Can You Pass This 1912 Exam?
Standardized School Tests
Diane Ravitch, once a member of President George H.W. Bush’s administration and recent author of The Death and Life of the Great American School System, has suggested that standardized tests are “the monster that ate American education.” In light of their controversial nature, it’s important to understand the origin of such tests in Ohio.
They were the focus of “What Are Adverbs? The Boxwell Proficiency Exam” by David A. Simmons and Ann E. Thomas in the September 1993 issue of the Ohio Historical Society magazine Timeline.
Rural Schools the Target
Ohio’s first proficiency tests were directed at the uneven and sometimes indifferent quality of primary schools in the state’s rural districts. Not until 1921 was school attendance mandatory for six-to-18-year-olds in Ohio. But as early as 1890, some thought was given to making high school a part of every Ohioan’s education. Unfortunately, most rural districts had no high school building or program.
The Ohio General Assembly passed the Boxwell Law in 1892, partly to address this problem. It was the brainchild of Alexander Boxwell, a former Warren County teacher who was elected to the House of Representatives after becoming a lawyer. Creating a statewide system of graduation exams based on a system then in use in Warren County, it passed both houses of the legislature with virtually no opposition.
Rural students completing the eighth grade were tested in spelling and language, reading, writing, arithmetic, geography, physical geography, grammar, United States history and physiology. Tests were administered twice every spring by the same county examiners who certified teachers. Passing students could attend any high school in the county.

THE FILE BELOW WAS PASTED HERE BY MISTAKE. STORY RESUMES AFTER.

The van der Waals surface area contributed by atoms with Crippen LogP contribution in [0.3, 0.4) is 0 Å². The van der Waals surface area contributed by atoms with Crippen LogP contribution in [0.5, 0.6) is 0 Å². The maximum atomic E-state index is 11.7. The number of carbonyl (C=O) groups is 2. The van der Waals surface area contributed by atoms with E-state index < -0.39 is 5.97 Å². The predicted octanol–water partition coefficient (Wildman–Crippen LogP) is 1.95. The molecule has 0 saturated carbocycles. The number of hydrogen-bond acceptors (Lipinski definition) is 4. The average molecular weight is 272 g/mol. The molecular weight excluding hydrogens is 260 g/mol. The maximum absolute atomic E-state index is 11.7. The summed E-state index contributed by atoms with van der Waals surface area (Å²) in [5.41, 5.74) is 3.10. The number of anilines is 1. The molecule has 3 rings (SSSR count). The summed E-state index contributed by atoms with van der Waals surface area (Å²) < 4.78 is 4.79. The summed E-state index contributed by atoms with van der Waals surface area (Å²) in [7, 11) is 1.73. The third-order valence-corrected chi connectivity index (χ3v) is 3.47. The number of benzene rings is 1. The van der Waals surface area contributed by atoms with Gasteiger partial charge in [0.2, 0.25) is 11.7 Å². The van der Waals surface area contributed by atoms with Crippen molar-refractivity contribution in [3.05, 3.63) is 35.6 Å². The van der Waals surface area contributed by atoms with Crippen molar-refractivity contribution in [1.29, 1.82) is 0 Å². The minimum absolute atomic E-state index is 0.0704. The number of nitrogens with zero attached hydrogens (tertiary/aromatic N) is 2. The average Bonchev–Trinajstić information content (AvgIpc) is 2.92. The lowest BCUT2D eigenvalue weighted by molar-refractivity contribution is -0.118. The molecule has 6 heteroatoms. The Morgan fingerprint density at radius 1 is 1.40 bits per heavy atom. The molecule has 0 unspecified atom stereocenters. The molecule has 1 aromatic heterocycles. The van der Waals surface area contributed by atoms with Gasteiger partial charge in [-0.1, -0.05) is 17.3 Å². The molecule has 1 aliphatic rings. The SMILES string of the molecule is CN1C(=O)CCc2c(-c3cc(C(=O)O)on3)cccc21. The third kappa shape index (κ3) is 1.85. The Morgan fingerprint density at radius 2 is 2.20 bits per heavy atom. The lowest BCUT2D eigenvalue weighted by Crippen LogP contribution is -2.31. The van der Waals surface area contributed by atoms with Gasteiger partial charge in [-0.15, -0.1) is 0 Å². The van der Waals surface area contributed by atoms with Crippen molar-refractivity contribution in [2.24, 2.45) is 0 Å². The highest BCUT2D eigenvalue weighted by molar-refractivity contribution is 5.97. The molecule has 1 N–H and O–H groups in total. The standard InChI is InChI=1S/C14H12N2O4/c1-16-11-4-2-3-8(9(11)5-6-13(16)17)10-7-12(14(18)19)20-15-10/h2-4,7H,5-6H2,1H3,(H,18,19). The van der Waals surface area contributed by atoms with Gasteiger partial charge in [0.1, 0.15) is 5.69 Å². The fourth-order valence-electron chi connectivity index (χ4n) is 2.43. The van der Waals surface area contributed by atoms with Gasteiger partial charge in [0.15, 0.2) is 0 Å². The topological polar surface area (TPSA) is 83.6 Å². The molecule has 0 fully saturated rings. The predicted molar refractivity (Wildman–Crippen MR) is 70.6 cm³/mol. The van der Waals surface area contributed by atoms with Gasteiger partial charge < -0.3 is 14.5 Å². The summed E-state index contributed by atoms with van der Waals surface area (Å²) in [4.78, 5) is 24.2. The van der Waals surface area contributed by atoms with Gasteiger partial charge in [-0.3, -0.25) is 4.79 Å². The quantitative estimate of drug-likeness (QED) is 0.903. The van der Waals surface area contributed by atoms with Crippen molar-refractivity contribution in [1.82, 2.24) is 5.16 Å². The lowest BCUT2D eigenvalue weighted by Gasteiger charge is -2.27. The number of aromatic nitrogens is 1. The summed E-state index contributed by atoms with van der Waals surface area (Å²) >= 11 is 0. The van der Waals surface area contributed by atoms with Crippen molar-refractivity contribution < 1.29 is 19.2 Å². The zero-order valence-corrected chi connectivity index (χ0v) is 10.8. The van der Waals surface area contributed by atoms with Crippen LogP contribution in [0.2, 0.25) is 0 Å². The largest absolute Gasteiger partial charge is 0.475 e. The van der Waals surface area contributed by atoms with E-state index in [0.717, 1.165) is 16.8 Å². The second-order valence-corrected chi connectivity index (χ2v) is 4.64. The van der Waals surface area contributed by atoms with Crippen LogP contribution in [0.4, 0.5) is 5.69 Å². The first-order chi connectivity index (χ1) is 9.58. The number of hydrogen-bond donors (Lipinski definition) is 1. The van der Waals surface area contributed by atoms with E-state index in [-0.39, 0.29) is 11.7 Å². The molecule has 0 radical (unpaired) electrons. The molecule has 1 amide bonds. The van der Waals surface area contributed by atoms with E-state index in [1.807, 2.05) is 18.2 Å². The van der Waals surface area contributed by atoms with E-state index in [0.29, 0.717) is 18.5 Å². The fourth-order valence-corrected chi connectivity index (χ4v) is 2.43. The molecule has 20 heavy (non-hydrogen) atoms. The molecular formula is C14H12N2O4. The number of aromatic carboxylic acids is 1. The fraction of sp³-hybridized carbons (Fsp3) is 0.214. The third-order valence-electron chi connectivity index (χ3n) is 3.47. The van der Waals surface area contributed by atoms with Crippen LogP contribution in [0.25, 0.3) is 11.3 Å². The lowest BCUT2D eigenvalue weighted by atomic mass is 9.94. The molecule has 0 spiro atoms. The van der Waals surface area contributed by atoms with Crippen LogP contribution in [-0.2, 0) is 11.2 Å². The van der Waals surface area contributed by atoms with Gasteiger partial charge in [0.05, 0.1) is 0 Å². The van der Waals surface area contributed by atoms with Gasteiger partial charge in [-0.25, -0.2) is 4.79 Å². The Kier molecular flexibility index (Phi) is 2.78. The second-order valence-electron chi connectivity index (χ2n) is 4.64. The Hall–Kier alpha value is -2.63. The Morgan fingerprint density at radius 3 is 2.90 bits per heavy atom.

The law’s provision making it optional for the local school board to pay a passing student’s high school tuition proved controversial. So in 1902, Pike County’s Sen. Samuel Patterson led the fight to make the payment compulsory. His law also made state officials responsible for the test questions and for establishing minimum passing grades. Thereafter, the examinations became known as the Boxwell-Patterson tests.
Some questions were raised about the tests’ practicality and local objections were heard about state interference or that high-school administrators should be the ones overseeing the tests. But generally, the law helped focus statewide attention on education and, most importantly, raised the standards of what were, too often, loosely administered rural schools. Since the tests encouraged teachers “to put forth greater effort,” one normal school instructor also suggested using test results as part of teacher evaluation reviews.
Cities Abolish Promotion Exams
About the time the Boxwell law was implemented, the Cincinnati and Cleveland school systems, two of the largest in Ohio, announced their abandonment of promotion exams. Part of dissenting voices among educators who questioned the intrinsic value of examinations, it was felt that their use led to useless “cramming,” encouraged cheating and promoted uninspired, mechanical teaching. Instead, the city schools proposed using daily and monthly records of each student’s progress.
The decision further emphasized the wide discrepancies between city and rural schools in Ohio. Most, however, agreed with Oscar Corson, Ohio Commissioner of Education, that the Boxwell helped improve Ohio schools when they most needed it and that rural schools gained the most by them.
Boxwell-Patterson Becomes History
Progressive school reformers found an ally in the governor’s office with James Cox’s election in 1912. Under his guidance, sweeping reform legislation, known as the Rural School Code, became law in 1914. It established graded, consolidated schools under county supervision, with set curricula for each level, and required teachers to be college or normal school graduates. It effectively closed the era of Ohio’s first proficiency exams.
Can You Pass the Exam?
Click here to see the May 1912 Boxwell-Patterson Examination.
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